Polysulfone, or PSU, is a polymer thermoplastic material. It is tough, rigid, high-strength, and transparent, retaining its properties between −100 °C and +150 °C. It has very high dimensional stability; the size change when exposed to boiling water or +150 °C air or steam generally falls below 0.1%. Its glass transition temperature is 185 °C.
Chemically, polysulfone consists of repeating units of C27H22O4S. It is produced by step polymerization of bisphenol-A and bis(4-chlorophenyl)sulfone, forming a polyether by elimination of hydrogen chloride. The chemical structure can be written as: H-[O-C6 H4 –C(CH3 )2 –C6 H4 –O–C6 H4 –SO2 –C6 H4 ]x -Cl.
Polysulfone is highly resistant to mineral acids, alkali, and electrolytes, in pH ranging from 2 to 13. It is resistant to oxidizing agents, therefore it can be cleaned by bleaches. It is also resistant to surfactants and hydrocarbon oils. It is not resistant to low-polar organic solvents (eg. ketones and chlorinated hydrocarbons), and aromatic hydrocarbons.
Mechanically, polysulfone has fairly high compaction resistance, allowing its use under high pressures.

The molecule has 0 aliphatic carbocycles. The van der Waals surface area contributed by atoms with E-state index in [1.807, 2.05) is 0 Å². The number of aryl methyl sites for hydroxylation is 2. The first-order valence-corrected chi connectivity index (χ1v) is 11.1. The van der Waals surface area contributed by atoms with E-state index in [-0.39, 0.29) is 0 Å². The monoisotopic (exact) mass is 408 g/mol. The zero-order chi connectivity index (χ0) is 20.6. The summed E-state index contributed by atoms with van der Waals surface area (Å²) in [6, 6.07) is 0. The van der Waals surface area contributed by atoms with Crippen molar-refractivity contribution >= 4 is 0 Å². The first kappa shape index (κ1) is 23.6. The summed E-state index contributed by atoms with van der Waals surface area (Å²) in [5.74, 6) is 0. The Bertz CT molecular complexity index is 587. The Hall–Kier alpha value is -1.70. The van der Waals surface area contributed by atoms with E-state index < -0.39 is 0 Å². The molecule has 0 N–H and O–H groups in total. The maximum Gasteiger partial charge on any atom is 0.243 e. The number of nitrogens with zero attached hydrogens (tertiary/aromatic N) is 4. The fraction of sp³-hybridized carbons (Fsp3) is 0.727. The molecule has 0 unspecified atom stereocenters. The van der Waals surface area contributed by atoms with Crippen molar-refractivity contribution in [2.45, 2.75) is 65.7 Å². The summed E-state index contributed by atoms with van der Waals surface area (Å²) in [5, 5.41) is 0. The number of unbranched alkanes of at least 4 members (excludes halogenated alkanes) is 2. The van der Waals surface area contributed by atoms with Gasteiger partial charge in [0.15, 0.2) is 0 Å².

Polysulfone allows easy manufacturing of membranes, with reproducible properties and controllable size of pores. Such membranes can be used in applications like hemodialysis, waste water recovery, food and beverage processing, and gas separation.
Polysulfone can be used in Food and Drug Administration (FDA)-recognized devices. It is used in medical devices, food processing, feeding systems, and automotive and electronic industry.
Polysulfone has the highest service temperature of all melt-processable thermoplastics. Its resistance to high temperatures gives it a role of a flame retardant, without compromising its strength that usually results from addition of flame retardants. Its high hydrolysis stability allows its use in medical applications requiring autoclave and steam sterilization. However, it has low resistance to some solvents and undergoes weathering; however the weathering instability can be offset by adding other materials into the polymer.
Polysulfone was introduced in 1965 by Union Carbide. It is a specialty material with very small share of the total plastics market. It is very expensive both as raw material and to process, therefore it is generally not used in applications that do not call for its special properties. In such applications, it is often a superior replacement for polycarbonates.
Polysulfone is also used as a copolymer.
Polysulfone is resistant to compression and temperature induced deformation (boiling water). It is also stable in aqueous acids and bases and many non-polar solvents; however it is soluble in strong polar solvents such as dichloromethane and N-methylpyrrolidinone.